Tom's Ears were made using 3 pegs on 5 peg end of the Spool Loom and casting on one stitch on peg 2, then wrapping the yarn around pegs 1, 2 & 3. This will leave two strands on the middle peg and one strand on peg 1 & 3. Knit off the middle peg and continue flat knitting for 6 more rows before doing a flat panel binding off.
The legs and feet took several attempts before I was happy with them. They were made on the 5 peg end of the Knifty Knitter Spool Loom. Starting with the feet and 2 strands of white yarn, I did my drawstring cast on and knitted for 5 row. The drawstring edge was cinched closed, then changed to 2 strands of black yarn and knitted one more row on the 5 pegs. Next I decreased by knitting off pegs 1 & 2, moving the loop from peg 4 to peg 3 and knitting off, and then moved the loop on peg 3 to peg 2. Next I moved the loop on peg 5 to peg 1, which will leave two sets of loops on both pegs 1 & 2 and no loops on pegs 3, 4 & 5. At this point, the foot was stuffed through the small opening before continuing. The leg was completed by working an I-cord for 12 more rows using pegs 1 & 2 and knitting 1 over 2. The tail was also completed in the same manner as the legs for about 18 rows. The tension must be kept as loose as possible when making the legs and tail or else knitting off the pegs becomes extremely difficult.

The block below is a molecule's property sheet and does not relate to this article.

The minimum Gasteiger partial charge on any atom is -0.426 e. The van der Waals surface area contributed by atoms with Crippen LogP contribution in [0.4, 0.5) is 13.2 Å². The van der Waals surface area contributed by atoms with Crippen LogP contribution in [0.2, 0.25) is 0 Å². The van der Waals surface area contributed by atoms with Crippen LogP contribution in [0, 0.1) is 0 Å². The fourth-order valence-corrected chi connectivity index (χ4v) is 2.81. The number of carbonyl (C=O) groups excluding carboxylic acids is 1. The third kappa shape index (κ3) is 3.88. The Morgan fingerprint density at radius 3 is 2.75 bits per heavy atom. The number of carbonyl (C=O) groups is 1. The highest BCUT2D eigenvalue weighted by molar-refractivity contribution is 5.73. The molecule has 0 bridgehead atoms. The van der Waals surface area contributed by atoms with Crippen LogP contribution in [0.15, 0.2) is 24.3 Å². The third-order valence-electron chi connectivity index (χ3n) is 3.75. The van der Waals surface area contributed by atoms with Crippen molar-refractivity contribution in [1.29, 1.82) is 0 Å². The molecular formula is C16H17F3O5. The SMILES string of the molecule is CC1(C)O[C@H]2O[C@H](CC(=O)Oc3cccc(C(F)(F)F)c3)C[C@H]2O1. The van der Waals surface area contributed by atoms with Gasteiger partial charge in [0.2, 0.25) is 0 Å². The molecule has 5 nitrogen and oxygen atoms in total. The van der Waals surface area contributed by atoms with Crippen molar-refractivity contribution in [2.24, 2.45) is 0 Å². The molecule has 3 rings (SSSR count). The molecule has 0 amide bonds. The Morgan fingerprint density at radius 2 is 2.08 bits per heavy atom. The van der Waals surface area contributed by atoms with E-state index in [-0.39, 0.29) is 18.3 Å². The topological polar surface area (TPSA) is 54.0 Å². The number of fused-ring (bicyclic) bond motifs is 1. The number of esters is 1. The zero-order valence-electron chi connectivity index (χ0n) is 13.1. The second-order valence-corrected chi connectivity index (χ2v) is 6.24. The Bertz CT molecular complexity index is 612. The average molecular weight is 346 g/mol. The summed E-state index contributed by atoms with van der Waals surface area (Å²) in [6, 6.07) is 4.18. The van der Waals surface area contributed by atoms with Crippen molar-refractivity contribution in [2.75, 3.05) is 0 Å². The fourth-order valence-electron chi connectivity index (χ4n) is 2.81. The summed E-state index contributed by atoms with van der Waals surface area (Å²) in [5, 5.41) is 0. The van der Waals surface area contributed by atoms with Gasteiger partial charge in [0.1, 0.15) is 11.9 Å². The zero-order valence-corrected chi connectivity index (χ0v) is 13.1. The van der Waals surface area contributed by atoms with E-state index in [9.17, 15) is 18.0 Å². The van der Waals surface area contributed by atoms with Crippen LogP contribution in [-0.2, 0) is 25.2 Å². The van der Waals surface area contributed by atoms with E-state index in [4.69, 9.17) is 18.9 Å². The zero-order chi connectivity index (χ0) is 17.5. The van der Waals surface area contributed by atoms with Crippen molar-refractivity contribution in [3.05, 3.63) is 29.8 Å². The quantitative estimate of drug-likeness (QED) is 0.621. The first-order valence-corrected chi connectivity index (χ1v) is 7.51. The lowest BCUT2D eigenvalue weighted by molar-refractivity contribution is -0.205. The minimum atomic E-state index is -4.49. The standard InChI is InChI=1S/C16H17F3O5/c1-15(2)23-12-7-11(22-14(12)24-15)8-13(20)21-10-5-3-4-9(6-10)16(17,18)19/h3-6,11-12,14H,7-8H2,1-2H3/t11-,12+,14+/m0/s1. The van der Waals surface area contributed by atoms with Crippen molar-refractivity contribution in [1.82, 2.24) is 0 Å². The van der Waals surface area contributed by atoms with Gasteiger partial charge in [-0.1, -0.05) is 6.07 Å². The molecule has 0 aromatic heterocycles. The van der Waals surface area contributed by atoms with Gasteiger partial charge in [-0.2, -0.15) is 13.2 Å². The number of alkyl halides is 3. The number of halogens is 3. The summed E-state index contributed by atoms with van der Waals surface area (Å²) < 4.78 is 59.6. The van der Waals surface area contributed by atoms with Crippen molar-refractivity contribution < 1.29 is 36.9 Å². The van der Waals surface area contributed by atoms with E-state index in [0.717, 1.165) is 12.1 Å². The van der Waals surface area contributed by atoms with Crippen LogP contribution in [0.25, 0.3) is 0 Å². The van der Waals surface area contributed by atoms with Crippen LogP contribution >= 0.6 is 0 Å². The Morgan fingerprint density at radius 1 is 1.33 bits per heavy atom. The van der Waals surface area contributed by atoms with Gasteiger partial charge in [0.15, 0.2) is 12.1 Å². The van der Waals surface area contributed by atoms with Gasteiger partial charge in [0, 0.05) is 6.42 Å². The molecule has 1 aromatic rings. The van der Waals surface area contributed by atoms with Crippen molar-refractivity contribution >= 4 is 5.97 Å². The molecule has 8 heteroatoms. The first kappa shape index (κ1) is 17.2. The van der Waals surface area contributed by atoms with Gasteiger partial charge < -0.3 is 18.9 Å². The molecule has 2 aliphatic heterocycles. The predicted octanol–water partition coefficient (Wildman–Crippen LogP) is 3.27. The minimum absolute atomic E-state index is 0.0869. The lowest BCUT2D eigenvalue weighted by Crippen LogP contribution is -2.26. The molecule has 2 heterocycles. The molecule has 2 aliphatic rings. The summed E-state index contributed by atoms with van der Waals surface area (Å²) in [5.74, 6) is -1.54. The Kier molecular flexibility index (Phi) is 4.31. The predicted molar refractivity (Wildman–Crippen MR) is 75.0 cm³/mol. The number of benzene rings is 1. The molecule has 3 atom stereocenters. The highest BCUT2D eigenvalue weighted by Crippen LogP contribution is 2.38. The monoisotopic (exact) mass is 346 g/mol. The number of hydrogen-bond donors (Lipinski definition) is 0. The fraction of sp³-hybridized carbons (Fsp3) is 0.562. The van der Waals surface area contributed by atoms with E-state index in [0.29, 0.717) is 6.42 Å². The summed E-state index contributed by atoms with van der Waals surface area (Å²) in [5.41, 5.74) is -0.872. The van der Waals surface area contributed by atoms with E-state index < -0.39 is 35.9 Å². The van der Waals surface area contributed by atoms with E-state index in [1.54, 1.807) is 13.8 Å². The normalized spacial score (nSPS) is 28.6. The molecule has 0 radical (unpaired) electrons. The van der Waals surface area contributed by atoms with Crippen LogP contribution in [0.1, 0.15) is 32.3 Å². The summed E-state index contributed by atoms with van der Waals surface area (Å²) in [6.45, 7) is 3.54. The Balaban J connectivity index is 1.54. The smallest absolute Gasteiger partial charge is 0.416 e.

The cat was finished by attaching the ears, legs and tail. The nose and mouth were embroidered with one strand of pink yarn. The eyes are diamond shaped light green felt, whipped into place using a black embroidering thread with a few stitches added in the middle to form the eye pupil. Three straight long stitches were added to the paws to define the toes.
Monday, October 08, 2007